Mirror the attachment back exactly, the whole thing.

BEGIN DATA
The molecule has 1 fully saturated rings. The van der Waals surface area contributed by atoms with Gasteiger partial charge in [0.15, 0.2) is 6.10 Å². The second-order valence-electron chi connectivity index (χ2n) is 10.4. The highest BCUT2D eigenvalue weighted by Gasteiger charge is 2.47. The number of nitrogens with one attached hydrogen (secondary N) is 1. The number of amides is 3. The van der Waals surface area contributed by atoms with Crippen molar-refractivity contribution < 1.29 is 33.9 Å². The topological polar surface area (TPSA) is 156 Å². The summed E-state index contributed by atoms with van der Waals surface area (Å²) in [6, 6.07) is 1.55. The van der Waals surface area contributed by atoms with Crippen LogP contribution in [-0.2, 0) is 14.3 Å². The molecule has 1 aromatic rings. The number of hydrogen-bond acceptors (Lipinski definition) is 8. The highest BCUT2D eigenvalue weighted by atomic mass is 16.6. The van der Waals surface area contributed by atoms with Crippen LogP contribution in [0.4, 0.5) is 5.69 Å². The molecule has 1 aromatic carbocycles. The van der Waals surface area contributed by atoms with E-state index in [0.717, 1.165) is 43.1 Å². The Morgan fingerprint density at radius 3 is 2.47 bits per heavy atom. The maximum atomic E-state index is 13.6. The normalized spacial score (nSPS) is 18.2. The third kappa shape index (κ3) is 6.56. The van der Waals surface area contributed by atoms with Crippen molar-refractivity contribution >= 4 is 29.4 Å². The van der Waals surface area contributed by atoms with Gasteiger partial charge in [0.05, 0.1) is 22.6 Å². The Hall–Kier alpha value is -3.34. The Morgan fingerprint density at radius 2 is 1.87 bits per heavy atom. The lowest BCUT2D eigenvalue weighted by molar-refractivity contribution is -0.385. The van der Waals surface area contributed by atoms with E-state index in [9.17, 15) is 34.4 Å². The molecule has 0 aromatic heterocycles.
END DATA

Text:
The molecule has 1 fully saturated rings. The van der Waals surface area contributed by atoms with Gasteiger partial charge in [0.15, 0.2) is 6.10 Å². The second-order valence-electron chi connectivity index (χ2n) is 10.4. The highest BCUT2D eigenvalue weighted by Gasteiger charge is 2.47. The number of nitrogens with one attached hydrogen (secondary N) is 1. The number of amides is 3. The van der Waals surface area contributed by atoms with Crippen molar-refractivity contribution < 1.29 is 33.9 Å². The topological polar surface area (TPSA) is 156 Å². The summed E-state index contributed by atoms with van der Waals surface area (Å²) in [6, 6.07) is 1.55. The van der Waals surface area contributed by atoms with Crippen LogP contribution in [-0.2, 0) is 14.3 Å². The molecule has 1 aromatic rings. The number of hydrogen-bond acceptors (Lipinski definition) is 8. The highest BCUT2D eigenvalue weighted by atomic mass is 16.6. The van der Waals surface area contributed by atoms with Crippen LogP contribution in [0.4, 0.5) is 5.69 Å². The molecule has 1 aromatic carbocycles. The van der Waals surface area contributed by atoms with E-state index in [0.717, 1.165) is 43.1 Å². The Morgan fingerprint density at radius 3 is 2.47 bits per heavy atom. The maximum atomic E-state index is 13.6. The normalized spacial score (nSPS) is 18.2. The third kappa shape index (κ3) is 6.56. The van der Waals surface area contributed by atoms with Crippen molar-refractivity contribution >= 4 is 29.4 Å². The van der Waals surface area contributed by atoms with Gasteiger partial charge in [0.05, 0.1) is 22.6 Å². The Hall–Kier alpha value is -3.34. The Morgan fingerprint density at radius 2 is 1.87 bits per heavy atom. The lowest BCUT2D eigenvalue weighted by molar-refractivity contribution is -0.385. The van der Waals surface area contributed by atoms with E-state index in [9.17, 15) is 34.4 Å². The molecule has 0 aromatic heterocycles.